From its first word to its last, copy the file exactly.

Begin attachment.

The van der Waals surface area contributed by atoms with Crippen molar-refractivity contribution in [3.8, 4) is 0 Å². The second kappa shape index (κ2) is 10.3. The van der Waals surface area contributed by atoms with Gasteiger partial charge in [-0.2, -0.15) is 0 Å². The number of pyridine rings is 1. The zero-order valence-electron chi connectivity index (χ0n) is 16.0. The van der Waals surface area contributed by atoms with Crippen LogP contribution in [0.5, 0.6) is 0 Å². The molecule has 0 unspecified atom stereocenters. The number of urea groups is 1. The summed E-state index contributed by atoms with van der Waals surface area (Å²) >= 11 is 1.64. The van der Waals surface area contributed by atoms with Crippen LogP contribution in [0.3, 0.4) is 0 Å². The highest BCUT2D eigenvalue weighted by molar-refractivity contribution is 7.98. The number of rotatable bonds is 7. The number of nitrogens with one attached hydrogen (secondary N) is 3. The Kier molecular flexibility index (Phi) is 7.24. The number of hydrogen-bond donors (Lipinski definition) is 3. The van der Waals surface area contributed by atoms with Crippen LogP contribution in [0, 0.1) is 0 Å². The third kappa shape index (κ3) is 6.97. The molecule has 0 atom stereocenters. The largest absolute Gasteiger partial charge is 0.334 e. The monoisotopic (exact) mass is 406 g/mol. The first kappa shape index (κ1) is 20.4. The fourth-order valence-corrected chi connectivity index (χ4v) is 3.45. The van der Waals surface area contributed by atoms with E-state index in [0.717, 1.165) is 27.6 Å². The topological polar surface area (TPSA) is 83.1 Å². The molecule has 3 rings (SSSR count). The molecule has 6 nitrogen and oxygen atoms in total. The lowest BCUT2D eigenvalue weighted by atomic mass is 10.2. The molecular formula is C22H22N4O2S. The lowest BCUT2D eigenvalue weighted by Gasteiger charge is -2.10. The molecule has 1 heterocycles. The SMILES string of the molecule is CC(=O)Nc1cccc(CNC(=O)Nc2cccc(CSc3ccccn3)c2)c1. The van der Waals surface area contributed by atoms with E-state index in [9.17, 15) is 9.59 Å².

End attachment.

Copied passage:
The van der Waals surface area contributed by atoms with Crippen molar-refractivity contribution in [3.8, 4) is 0 Å². The second kappa shape index (κ2) is 10.3. The van der Waals surface area contributed by atoms with Gasteiger partial charge in [-0.2, -0.15) is 0 Å². The number of pyridine rings is 1. The zero-order valence-electron chi connectivity index (χ0n) is 16.0. The van der Waals surface area contributed by atoms with Crippen LogP contribution in [0.5, 0.6) is 0 Å². The molecule has 0 unspecified atom stereocenters. The number of urea groups is 1. The summed E-state index contributed by atoms with van der Waals surface area (Å²) >= 11 is 1.64. The van der Waals surface area contributed by atoms with Crippen LogP contribution in [0.3, 0.4) is 0 Å². The highest BCUT2D eigenvalue weighted by molar-refractivity contribution is 7.98. The number of rotatable bonds is 7. The number of nitrogens with one attached hydrogen (secondary N) is 3. The Kier molecular flexibility index (Phi) is 7.24. The number of hydrogen-bond donors (Lipinski definition) is 3. The van der Waals surface area contributed by atoms with Crippen LogP contribution in [0, 0.1) is 0 Å². The third kappa shape index (κ3) is 6.97. The molecule has 0 atom stereocenters. The largest absolute Gasteiger partial charge is 0.334 e. The monoisotopic (exact) mass is 406 g/mol. The first kappa shape index (κ1) is 20.4. The fourth-order valence-corrected chi connectivity index (χ4v) is 3.45. The van der Waals surface area contributed by atoms with E-state index in [0.717, 1.165) is 27.6 Å². The topological polar surface area (TPSA) is 83.1 Å². The molecule has 3 rings (SSSR count). The molecule has 6 nitrogen and oxygen atoms in total. The lowest BCUT2D eigenvalue weighted by atomic mass is 10.2. The molecular formula is C22H22N4O2S. The lowest BCUT2D eigenvalue weighted by Gasteiger charge is -2.10. The molecule has 1 heterocycles. The SMILES string of the molecule is CC(=O)Nc1cccc(CNC(=O)Nc2cccc(CSc3ccccn3)c2)c1. The van der Waals surface area contributed by atoms with E-state index in [9.17, 15) is 9.59 Å².